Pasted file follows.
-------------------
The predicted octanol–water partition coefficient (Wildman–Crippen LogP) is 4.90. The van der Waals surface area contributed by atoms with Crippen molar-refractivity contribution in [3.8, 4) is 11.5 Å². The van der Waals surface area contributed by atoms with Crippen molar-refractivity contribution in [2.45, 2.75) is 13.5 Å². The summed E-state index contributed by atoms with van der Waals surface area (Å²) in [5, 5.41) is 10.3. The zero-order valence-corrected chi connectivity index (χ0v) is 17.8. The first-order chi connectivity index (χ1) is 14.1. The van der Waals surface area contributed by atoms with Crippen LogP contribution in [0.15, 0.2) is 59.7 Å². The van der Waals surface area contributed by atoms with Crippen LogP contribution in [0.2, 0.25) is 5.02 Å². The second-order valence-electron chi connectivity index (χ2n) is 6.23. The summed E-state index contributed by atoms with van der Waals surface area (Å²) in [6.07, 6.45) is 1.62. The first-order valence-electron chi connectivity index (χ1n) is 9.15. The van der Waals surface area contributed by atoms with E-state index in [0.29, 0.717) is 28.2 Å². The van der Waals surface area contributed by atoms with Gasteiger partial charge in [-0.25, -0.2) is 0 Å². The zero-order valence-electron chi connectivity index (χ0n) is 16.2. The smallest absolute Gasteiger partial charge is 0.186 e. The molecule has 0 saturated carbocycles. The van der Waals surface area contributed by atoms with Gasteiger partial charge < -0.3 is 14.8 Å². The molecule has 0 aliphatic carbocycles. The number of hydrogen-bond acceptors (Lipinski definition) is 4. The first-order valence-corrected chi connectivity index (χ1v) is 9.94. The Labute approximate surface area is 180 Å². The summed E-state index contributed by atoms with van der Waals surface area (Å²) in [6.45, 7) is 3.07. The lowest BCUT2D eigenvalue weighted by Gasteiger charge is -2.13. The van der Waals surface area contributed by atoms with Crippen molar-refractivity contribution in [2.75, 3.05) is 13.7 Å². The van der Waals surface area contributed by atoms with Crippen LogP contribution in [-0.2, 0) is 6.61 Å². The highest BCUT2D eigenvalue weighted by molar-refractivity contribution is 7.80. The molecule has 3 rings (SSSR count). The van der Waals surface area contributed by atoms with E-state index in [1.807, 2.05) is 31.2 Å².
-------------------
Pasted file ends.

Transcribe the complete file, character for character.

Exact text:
The predicted octanol–water partition coefficient (Wildman–Crippen LogP) is 4.90. The van der Waals surface area contributed by atoms with Crippen molar-refractivity contribution in [3.8, 4) is 11.5 Å². The van der Waals surface area contributed by atoms with Crippen molar-refractivity contribution in [2.45, 2.75) is 13.5 Å². The summed E-state index contributed by atoms with van der Waals surface area (Å²) in [5, 5.41) is 10.3. The zero-order valence-corrected chi connectivity index (χ0v) is 17.8. The first-order chi connectivity index (χ1) is 14.1. The van der Waals surface area contributed by atoms with Crippen LogP contribution in [0.15, 0.2) is 59.7 Å². The van der Waals surface area contributed by atoms with Crippen LogP contribution in [0.2, 0.25) is 5.02 Å². The second-order valence-electron chi connectivity index (χ2n) is 6.23. The summed E-state index contributed by atoms with van der Waals surface area (Å²) in [6.07, 6.45) is 1.62. The first-order valence-electron chi connectivity index (χ1n) is 9.15. The van der Waals surface area contributed by atoms with E-state index in [0.29, 0.717) is 28.2 Å². The van der Waals surface area contributed by atoms with Gasteiger partial charge in [-0.25, -0.2) is 0 Å². The zero-order valence-electron chi connectivity index (χ0n) is 16.2. The smallest absolute Gasteiger partial charge is 0.186 e. The molecule has 0 saturated carbocycles. The van der Waals surface area contributed by atoms with Gasteiger partial charge < -0.3 is 14.8 Å². The molecule has 0 aliphatic carbocycles. The number of hydrogen-bond acceptors (Lipinski definition) is 4. The first-order valence-corrected chi connectivity index (χ1v) is 9.94. The Labute approximate surface area is 180 Å². The summed E-state index contributed by atoms with van der Waals surface area (Å²) in [6.45, 7) is 3.07. The lowest BCUT2D eigenvalue weighted by Gasteiger charge is -2.13. The van der Waals surface area contributed by atoms with Crippen molar-refractivity contribution in [2.75, 3.05) is 13.7 Å². The van der Waals surface area contributed by atoms with Crippen LogP contribution in [-0.2, 0) is 6.61 Å². The highest BCUT2D eigenvalue weighted by molar-refractivity contribution is 7.80. The molecule has 3 rings (SSSR count). The van der Waals surface area contributed by atoms with E-state index in [1.807, 2.05) is 31.2 Å².